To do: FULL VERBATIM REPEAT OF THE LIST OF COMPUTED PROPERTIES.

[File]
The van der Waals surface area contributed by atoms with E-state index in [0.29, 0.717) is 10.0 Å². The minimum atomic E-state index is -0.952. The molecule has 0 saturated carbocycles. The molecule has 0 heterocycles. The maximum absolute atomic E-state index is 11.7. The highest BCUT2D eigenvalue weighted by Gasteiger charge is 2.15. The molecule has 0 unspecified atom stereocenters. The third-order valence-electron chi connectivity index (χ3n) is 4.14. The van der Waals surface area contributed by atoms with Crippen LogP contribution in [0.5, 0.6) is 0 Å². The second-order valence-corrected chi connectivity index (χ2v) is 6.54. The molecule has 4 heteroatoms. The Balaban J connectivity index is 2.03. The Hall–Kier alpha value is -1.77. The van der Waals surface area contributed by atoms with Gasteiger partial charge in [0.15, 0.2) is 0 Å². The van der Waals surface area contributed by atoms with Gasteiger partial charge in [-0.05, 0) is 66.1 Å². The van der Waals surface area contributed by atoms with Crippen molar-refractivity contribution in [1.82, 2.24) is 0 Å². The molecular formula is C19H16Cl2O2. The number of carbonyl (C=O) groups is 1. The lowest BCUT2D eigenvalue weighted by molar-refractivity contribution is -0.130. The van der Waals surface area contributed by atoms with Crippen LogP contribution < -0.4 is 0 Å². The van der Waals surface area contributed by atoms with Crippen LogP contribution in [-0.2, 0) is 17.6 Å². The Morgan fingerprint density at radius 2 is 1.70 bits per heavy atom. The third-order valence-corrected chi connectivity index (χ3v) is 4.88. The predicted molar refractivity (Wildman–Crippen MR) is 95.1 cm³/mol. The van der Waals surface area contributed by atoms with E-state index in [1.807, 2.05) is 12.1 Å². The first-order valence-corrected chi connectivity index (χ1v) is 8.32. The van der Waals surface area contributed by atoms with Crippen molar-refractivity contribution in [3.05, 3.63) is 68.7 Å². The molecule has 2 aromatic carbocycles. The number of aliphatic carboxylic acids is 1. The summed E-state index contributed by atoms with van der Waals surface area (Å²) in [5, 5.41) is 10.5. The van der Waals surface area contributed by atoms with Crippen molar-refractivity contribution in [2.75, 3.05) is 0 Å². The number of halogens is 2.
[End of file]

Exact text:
The van der Waals surface area contributed by atoms with E-state index in [0.29, 0.717) is 10.0 Å². The minimum atomic E-state index is -0.952. The molecule has 0 saturated carbocycles. The molecule has 0 heterocycles. The maximum absolute atomic E-state index is 11.7. The highest BCUT2D eigenvalue weighted by Gasteiger charge is 2.15. The molecule has 0 unspecified atom stereocenters. The third-order valence-electron chi connectivity index (χ3n) is 4.14. The van der Waals surface area contributed by atoms with Crippen LogP contribution in [0.5, 0.6) is 0 Å². The second-order valence-corrected chi connectivity index (χ2v) is 6.54. The molecule has 4 heteroatoms. The Balaban J connectivity index is 2.03. The Hall–Kier alpha value is -1.77. The van der Waals surface area contributed by atoms with Gasteiger partial charge in [0.15, 0.2) is 0 Å². The van der Waals surface area contributed by atoms with Gasteiger partial charge in [-0.05, 0) is 66.1 Å². The van der Waals surface area contributed by atoms with Crippen molar-refractivity contribution in [1.82, 2.24) is 0 Å². The molecular formula is C19H16Cl2O2. The number of carbonyl (C=O) groups is 1. The lowest BCUT2D eigenvalue weighted by molar-refractivity contribution is -0.130. The van der Waals surface area contributed by atoms with Crippen LogP contribution < -0.4 is 0 Å². The van der Waals surface area contributed by atoms with Crippen LogP contribution in [-0.2, 0) is 17.6 Å². The Morgan fingerprint density at radius 2 is 1.70 bits per heavy atom. The third-order valence-corrected chi connectivity index (χ3v) is 4.88. The predicted molar refractivity (Wildman–Crippen MR) is 95.1 cm³/mol. The van der Waals surface area contributed by atoms with E-state index in [1.807, 2.05) is 12.1 Å². The first-order valence-corrected chi connectivity index (χ1v) is 8.32. The van der Waals surface area contributed by atoms with Crippen molar-refractivity contribution in [3.05, 3.63) is 68.7 Å². The molecule has 2 aromatic carbocycles. The number of aliphatic carboxylic acids is 1. The summed E-state index contributed by atoms with van der Waals surface area (Å²) in [5, 5.41) is 10.5. The van der Waals surface area contributed by atoms with Crippen molar-refractivity contribution in [2.75, 3.05) is 0 Å². The number of halogens is 2.